Missouri Court of Appeals Hears Oral Argument in Case of Fired ALJs
Jason Rosenbaum, Missouri Lawyers Weekly
Western District debates who can fire ALJs
Appeals court judges Thursday asked how, beyond the language of a state statute, administrative law judges can be fired.
Ron Holliger, general counsel for Missouri Attorney General Chris Koster, told the judges the Legislature has the power to create, abolish, modify or change any position – including through appropriations legislation.
“It’s been a general proposition of American law for many, many years that the body that creates a public office can abolish that position,” Holliger said at the hearing before the Missouri Court of Appeals Western District, at the University of Missouri Law School.
“If the position is established by the constitution, then it can be abolished by the people through only a constitutional amendment,” said Holliger, who served on the court before taking his job as Koster’s general counsel.
Last year, the Legislature passed a budget bill to cut positions at the Division of Workers’ Compensation. After the bill was signed into law, a number of administrative law judges received letters saying their tenure would end at the end of June. Gov. Jay Nixon’s administration cited the state’s worsening financial situation for the decision.
Three of the judges – Matthew Murphy, Henry Herschel and John Tackes – sued, arguing that they could be dismissed only through a process delineated in a statute. Cole County Circuit Judge Jon Beetem ultimately agreed, as he issued a permanent injunction last year keeping the three judges in their positions.
“Once appointed and assuming they remain otherwise qualified to serve, an administrative law judge appointed pursuant to [state statutes] may be removed only by the Governor after two or more votes of no confidence by the Committee or by a vote of non-retention taken at the end of their term,” Beetem wrote in a 10-page decision.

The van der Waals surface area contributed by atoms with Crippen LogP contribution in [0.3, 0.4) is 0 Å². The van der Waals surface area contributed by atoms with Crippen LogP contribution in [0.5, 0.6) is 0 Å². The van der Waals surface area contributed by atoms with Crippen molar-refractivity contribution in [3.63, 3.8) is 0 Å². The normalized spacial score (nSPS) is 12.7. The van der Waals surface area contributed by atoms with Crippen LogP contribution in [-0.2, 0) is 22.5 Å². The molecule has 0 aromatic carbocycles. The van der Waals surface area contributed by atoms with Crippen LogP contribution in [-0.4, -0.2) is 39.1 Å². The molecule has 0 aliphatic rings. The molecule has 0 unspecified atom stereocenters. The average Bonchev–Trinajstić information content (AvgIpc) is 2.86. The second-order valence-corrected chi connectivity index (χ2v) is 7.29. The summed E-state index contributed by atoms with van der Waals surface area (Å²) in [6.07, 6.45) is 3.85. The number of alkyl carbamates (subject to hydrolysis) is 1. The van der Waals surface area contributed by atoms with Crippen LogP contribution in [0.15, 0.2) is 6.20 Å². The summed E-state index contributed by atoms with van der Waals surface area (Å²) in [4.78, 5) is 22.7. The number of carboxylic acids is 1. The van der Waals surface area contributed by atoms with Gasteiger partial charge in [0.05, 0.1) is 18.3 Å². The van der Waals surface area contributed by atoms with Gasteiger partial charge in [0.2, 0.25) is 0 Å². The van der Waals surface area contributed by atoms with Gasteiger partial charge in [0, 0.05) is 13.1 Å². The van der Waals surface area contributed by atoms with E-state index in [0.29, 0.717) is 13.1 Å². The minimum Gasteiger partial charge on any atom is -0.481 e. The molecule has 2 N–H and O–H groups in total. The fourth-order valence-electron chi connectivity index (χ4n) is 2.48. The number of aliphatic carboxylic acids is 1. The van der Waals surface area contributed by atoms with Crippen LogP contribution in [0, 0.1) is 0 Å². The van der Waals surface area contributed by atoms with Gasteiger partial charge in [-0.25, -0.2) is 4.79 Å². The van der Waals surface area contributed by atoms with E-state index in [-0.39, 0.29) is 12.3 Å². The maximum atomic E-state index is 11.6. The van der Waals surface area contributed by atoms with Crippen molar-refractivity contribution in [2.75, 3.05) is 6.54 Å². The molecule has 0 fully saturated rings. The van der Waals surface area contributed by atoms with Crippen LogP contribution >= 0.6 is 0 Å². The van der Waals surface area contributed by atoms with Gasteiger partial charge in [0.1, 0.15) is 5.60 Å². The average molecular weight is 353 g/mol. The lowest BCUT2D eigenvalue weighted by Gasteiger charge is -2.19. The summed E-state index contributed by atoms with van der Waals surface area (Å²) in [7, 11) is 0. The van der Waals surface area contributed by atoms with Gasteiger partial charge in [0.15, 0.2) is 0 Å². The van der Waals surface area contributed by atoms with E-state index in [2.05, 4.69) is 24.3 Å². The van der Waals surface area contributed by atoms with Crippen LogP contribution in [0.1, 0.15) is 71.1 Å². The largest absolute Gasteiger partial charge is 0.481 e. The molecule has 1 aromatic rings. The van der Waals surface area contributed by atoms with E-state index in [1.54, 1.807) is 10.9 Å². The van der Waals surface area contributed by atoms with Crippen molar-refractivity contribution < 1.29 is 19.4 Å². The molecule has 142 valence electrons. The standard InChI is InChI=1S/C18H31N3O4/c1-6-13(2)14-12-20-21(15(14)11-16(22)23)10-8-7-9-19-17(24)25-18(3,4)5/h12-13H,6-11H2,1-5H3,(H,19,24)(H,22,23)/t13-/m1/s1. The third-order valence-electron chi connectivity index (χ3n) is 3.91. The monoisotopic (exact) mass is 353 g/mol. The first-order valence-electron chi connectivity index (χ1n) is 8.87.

But on Thursday, Holliger told the judges, “The precedent is that the Legislature can use either its appropriations power or its other legislative power to eliminate positions or eliminate funding.”
John Comerford – the attorney for Murphy, Herschel and Tackes – argued that the administrative law judges could only be ousted either at the end of their terms – or if they receive votes of no confidence from a state board. Judge Mark Pfeiffer asked if it was Comerford’s position that under no scenario could budget legislation reduce the number of ALJs.
“Well, I certainly don’t believe … the specific removal methods that are spelled out in that statute authorize an additional removal method through the appropriations process,” Comerford said. “I think as a practical matter, the Legislature could simply change the statutorily authorized ALJs in the first sentence [of the statute] and do it that way.”
Judge Alok Ahuja said his concern is if the Legislature actually authorized the director of the division to eliminate the ALJs’ positions. He said the language of the budget bill in question showed the amount of money and positions allowed but didn’t say anything specifically about eliminating the judges’ positions.
“In your view, is there any warrant to look beyond the face of [the budget legislation] to determine the need of the bill?” Ahuja asked Comerford.
“Absolutely not,” Comerford said, adding that it’s “incumbent on them as the executive branch to enact their appropriation in a way that comports with the law.”
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